> phkmalloc doesn't fare very well with its default settings since the  
> benchmark's memory usage fluctuates enough to cause phkmalloc to  
> repeatedly allocate and free pages.  Therefore I report numbers for  
> multiple MALLOC_OPTIONS settings.  Since the program prompts for  
> interactive input, I report the sum of user and sys time, rather than  
> wall time.  (Same VMware setup as for super-smack benchmarks.)
>                     user+sys time (seconds)
> phkmalloc 'aj':     25.66, 25.78, 22.50
> phkmalloc 'aj>>>>': 13.72, 13.77, 13.69
> jemalloc 'aj':      17.88, 17.05, 17.10
> If phkmalloc's cache size is increased adequately, it beats  jemalloc.  
> jemalloc simply has to do more work when splitting and  coalescing 
> regions than phkmalloc does, and this benchmark severely  stresses that 
> aspect of jemalloc.  It's perhaps worth noting that  jemalloc's peak 
> memory usage is ~22% lower than phkmalloc's, which  means that it's 
> doing a better job of avoiding fragmentation.  At  least the extra 
> algorithmic overhead gains us something.
> ==> gs (single-threaded)
> Ghostscript is the well known PostScript interpreter.  I took the  
> biggest PDF I have (the PostScript Lanuguage Reference, 3rd Ed.) and  
> converted it to PostScript, then ran AFPL Ghostscript 8.53 as follows:
>     gs -dBATCH -dNODISPLAY
> As with sh6bench, memory usage fluctuated enough to cause excessive  
> allocation/deallocation of pages with phkmalloc, so I report times  for 
> multiple MALLOC_OPTIONS settings.  (Same VMware setup as for  
> super-smack benchmarks.)
>                     Wall time (seconds)
> phkmalloc 'aj':     92.12, 92.03, 92.90
> phkmalloc 'aj>>>>': 61.11, 61.29, 61.73
> jemalloc  'aj':     62.34, 62.43, 62.20
> jemalloc  'ajQQQc': 60.85, 60.48, 60.81
> Okay, the 'ajQQQc' parameterization for jemalloc is a bit silly, but  if 
> phkmalloc gets help, then so should jemalloc. =)
> ===
> === Proposed approach for inclusion in CURRENT ===
> ===
> Here's a current version of all the changes that are necessary for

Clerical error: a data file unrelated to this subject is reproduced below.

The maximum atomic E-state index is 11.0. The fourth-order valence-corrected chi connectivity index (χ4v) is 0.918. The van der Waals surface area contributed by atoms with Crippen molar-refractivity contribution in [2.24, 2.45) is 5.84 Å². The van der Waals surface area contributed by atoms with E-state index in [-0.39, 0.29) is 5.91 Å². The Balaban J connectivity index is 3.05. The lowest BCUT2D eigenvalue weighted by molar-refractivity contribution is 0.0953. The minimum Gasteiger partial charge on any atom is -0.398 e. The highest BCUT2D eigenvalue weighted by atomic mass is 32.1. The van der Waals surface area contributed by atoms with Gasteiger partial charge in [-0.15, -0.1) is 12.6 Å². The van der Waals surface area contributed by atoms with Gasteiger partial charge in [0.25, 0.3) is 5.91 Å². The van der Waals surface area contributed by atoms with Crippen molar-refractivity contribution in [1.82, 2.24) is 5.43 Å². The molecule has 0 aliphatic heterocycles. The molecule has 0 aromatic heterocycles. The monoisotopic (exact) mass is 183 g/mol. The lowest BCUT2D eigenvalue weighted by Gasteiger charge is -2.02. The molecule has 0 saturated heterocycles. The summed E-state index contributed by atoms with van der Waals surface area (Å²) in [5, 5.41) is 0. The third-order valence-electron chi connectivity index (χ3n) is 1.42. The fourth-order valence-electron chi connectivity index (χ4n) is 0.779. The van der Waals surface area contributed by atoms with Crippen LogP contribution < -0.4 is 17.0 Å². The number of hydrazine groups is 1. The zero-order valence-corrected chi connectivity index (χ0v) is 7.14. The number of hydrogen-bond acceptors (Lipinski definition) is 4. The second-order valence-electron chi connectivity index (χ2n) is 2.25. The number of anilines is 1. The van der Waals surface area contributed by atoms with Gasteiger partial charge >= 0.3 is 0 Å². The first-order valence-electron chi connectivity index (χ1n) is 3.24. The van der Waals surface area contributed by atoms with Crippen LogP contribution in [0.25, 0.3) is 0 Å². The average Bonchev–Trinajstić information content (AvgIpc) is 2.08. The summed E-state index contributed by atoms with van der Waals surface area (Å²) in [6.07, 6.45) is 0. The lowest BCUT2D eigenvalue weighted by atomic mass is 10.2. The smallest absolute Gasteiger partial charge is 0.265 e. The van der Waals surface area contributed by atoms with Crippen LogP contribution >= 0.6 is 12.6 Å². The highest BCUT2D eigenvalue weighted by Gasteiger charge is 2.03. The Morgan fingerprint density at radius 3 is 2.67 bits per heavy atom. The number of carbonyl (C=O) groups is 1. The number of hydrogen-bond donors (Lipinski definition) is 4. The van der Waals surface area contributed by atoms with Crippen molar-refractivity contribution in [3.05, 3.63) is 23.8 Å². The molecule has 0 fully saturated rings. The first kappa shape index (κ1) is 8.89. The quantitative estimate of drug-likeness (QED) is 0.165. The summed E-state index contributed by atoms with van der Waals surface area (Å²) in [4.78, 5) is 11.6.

> jemalloc to go in to the tree:
> jemalloc_20051222c.diff
> This patch includes (roughly):
> 1) Fix gensnmptree bug (missing variable initialization).  I emailed  
> the maintainer, Hartmut Brandt, about this today, and am awaiting a  reply.
> 2) Fix kldxref bug (assumes allocation is adequately aligned).  This  
> needs to be committed along with (5), since the fix uses  posix_memalign().
> 3) Move calloc() from calloc.c to malloc.c (enables better statistics  
> gathering).
> 4) Add _malloc_{pre,post}fork(), for use by threading libraries.
> 5) Replace malloc(), calloc(), realloc(), and free().  Add  
> posix_memalign().
> I'd like to commit (3) and (4) first, so that we have a version of  
> phkmalloc in the cvs repository that is API-compatible with libc as  it 
> will be after jemalloc is committed.  This will make it easier to  swap 
> the phkmalloc code in, should we wish to do further benchmarking  or 
> regression testing at some point in the future.  Poul-Henning has  
> agreed with this in principle, though I haven't yet supplied him with  
> diffs for only (3) and (4).
> So, how about it?  Is jemalloc ready to go in now?
> Thanks,
> Jason

I think that this is overall a good plan.  Two things need to be
stressed, since they will quickly become FAQs.  First is that phkmalloc
and jemalloc won't be interchangable at runtime, like the threading
libraries are.  Second is that amd64 will be stuck without working X
until the 6.9/7.0 stuff gets in the tree, and people should be well
aware of this.

Another thing that I worry about is complex library scenarios where you
might have different versions of libc getting pulled into the same
process by different library dependencies.  This could turn into a big
headache that is only solvable by telling people to wipe out their
entire ports collection and rebuild from scratch.  Does this warrant a
library version bump now (as much as I really don't want to advocate